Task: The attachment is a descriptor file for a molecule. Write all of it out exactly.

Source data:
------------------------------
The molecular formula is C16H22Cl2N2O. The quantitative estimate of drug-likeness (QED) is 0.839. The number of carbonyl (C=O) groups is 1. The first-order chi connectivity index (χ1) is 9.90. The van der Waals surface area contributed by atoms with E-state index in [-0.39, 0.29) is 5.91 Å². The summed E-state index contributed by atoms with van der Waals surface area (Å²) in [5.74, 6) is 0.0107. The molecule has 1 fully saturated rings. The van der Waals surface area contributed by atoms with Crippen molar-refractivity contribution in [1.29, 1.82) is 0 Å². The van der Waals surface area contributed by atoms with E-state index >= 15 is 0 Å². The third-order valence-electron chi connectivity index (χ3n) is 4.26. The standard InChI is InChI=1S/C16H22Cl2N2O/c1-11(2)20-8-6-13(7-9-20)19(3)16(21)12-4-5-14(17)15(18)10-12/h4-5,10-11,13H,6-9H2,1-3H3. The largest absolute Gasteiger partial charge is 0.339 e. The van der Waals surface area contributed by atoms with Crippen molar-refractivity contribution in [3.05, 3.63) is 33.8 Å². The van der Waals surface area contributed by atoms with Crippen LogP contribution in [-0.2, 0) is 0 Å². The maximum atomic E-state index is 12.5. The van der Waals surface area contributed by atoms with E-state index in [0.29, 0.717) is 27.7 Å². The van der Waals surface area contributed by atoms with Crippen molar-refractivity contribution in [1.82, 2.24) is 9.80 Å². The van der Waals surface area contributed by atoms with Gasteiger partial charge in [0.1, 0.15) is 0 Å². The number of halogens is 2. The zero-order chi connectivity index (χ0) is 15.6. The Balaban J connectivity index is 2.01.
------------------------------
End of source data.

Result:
The molecular formula is C16H22Cl2N2O. The quantitative estimate of drug-likeness (QED) is 0.839. The number of carbonyl (C=O) groups is 1. The first-order chi connectivity index (χ1) is 9.90. The van der Waals surface area contributed by atoms with E-state index in [-0.39, 0.29) is 5.91 Å². The summed E-state index contributed by atoms with van der Waals surface area (Å²) in [5.74, 6) is 0.0107. The molecule has 1 fully saturated rings. The van der Waals surface area contributed by atoms with Crippen molar-refractivity contribution in [1.29, 1.82) is 0 Å². The van der Waals surface area contributed by atoms with E-state index >= 15 is 0 Å². The third-order valence-electron chi connectivity index (χ3n) is 4.26. The standard InChI is InChI=1S/C16H22Cl2N2O/c1-11(2)20-8-6-13(7-9-20)19(3)16(21)12-4-5-14(17)15(18)10-12/h4-5,10-11,13H,6-9H2,1-3H3. The largest absolute Gasteiger partial charge is 0.339 e. The van der Waals surface area contributed by atoms with Crippen molar-refractivity contribution in [3.05, 3.63) is 33.8 Å². The van der Waals surface area contributed by atoms with Crippen LogP contribution in [-0.2, 0) is 0 Å². The maximum atomic E-state index is 12.5. The van der Waals surface area contributed by atoms with E-state index in [0.29, 0.717) is 27.7 Å². The van der Waals surface area contributed by atoms with Crippen molar-refractivity contribution in [1.82, 2.24) is 9.80 Å². The van der Waals surface area contributed by atoms with Gasteiger partial charge in [0.1, 0.15) is 0 Å². The number of halogens is 2. The zero-order chi connectivity index (χ0) is 15.6. The Balaban J connectivity index is 2.01.